{recipe} Hearty Beef Shank Stew with Parmesan Dumplings

I pinned a recipe for beef stew with parmesan dumplings on Pinterest about a year ago, and every time I see the photo, it has a Pavlovian effect on me – I start to salivate. I am not sure why it took me so long to actually try it, but I finally did and was not disappointed.

beef stewe

Normally I would just link to the recipe, but it’s from a South African blog so the measurements are in milliliters and grams so there was a fair amount of conversion and adjustment involved, and I ended up making some additional changes to the recipe, so in fact the recipe turned out to be more of an inspiration than anything else. Ergo, I have written up my version here. The original recipe calls for beef shin, a term that confused the guy at the meat, so I made it with beef shanks. It turns out that shin and shank are actually the same cut by a different name so I guess that was a good call! If you are in the UK or a commonwealth country you might find it easier to follow the original recipe from Simply Delicious. A lot of her recipes look great and she is a wonderful photographer, so I think I will be finding more inspiration from that site in the future!

While my other half loved the stew part, to me the dumplings are the real coup in this recipe. Imagine a buttery biscuit that’s steamed right in the stew – making it tender, soft, and just a little bit crumbly. Now add a bunch of parmesan cheese to the dough. And of course where the original recipe called for milk, I couldn’t resist using heavy cream instead. Heaven. I can’t wait to put these dumplings on other kinds of soups – I’m already thinking tomato, minestrone, squash, and about a million other kinds.

RECIPE: Hearty Beef Shank Stew with Parmesan Dumplings
serves 4-6

INGREDIENTS:

  • 2 Tblsp olive oil
  • 3 lbs beef shank, cut in 1 inch slices (they should look like this)
  • 1 stalk of celery, trimmed, strings removed, and diced
  • 1 medium onion, diced
  • 2 medium carrots, peeled and diced
  • 3 cloves garlic, crushed
  • 1 bay leaf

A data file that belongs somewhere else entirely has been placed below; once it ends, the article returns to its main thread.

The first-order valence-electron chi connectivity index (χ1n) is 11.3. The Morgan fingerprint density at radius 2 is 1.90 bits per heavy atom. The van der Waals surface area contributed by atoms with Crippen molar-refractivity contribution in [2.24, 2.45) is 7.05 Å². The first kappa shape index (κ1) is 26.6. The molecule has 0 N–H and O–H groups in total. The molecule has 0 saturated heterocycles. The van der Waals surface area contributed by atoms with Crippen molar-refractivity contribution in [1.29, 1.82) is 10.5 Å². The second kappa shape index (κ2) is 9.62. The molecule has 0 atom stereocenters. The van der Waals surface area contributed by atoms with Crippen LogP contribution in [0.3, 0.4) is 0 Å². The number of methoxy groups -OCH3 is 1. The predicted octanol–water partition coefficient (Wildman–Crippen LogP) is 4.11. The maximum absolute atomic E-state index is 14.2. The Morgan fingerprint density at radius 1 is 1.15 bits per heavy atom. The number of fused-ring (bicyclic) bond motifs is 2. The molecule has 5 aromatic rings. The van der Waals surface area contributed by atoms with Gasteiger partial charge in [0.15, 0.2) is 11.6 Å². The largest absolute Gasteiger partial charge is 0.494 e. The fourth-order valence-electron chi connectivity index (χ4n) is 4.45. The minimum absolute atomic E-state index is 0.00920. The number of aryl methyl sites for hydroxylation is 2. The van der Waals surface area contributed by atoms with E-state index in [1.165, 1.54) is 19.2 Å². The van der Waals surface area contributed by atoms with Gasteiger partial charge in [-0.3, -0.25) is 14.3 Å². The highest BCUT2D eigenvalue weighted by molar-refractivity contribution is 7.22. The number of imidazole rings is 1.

• 1 tsp fresh thyme leaves
  • 2 cups red wine
  • 3 cups chicken or beef broth
  • 1/2 small (12 oz) can of tomato paste
  • 1 can diced tomatoes (13.5 oz size)
  • 2 tsp sugar
  • 2 Tblsp soy sauce
  • 1/2 cup butter, cold and cut in cubes
  • 2 cups flour
  • 1 tsp baking powder
  • 1/2 cup high quality parmesan cheese, grated
  • 2 large pinches salt
  • 1/2 cup to 2/3 cup heavy cream

METHOD:

  • Put oil in a large, heavy pot (ideally one that is wide and reasonably shallow instead of deep) and heat over medium-high heat.
  • Season shanks with salt and pepper on both sides. Lay in a single layer in pot and brown meat on both sides. Remove meat to a plate and set aside.
  • Add celery, onion, and carrots. Cook about 5 minutes, stirring frequently, until onions are translucent and mixture is fragrant.
  • Add garlic, bay leaf, and thyme and cook about 30 seconds, stirring, until garlic is fragrant but not brown.
  • Add wine, broth, tomato paste, diced tomatoes, sugar, and soy sauce and stir. Bring to a boil.
  • Reduce to a simmer and add meat, submerging in the liquid. Cover and simmer 2-3 hours, until meat comes off the bone easily and can be gently broken into smaller chunks with a spoon or spatula.
  • Remove lid and turn off heat. Remove bones with tongs and gently break up meat into chunks.
  • Let the stew settle for a few minutes so the fat can rise to the top. Use a spoon or ladle to skim as much of the grease off the top as possible and discard.
  • While stew is settling, prepare the dumpling dough: put butter, flour, baking powder, cheese, and salt in a food processor and pulse a few times to make small crumbs. Add 1/2 cup cream and pulse to combine. Dough should remain crumbly and be a little bit sticky, but easily press together when formed with your hands. Add more cream bit by bit if necessary to achieve the right texture.
  • Once stew has been skimmed, return to high heat and bring back to a boil. Form golf ball-sized spheres with the dough. Place on top of boiling stew and turn heat to a simmer. Cover and cook to steam the dumplings for 12-15 minutes, until inside is soft and tender but cooked through. (You will probably need to sacrifice a dumpling to make sure it’s cooked through.) Important: make sure the stew is simmering when the dumplings are cooking, or they may break apart.
  • Serve immediately in shallow bowls.
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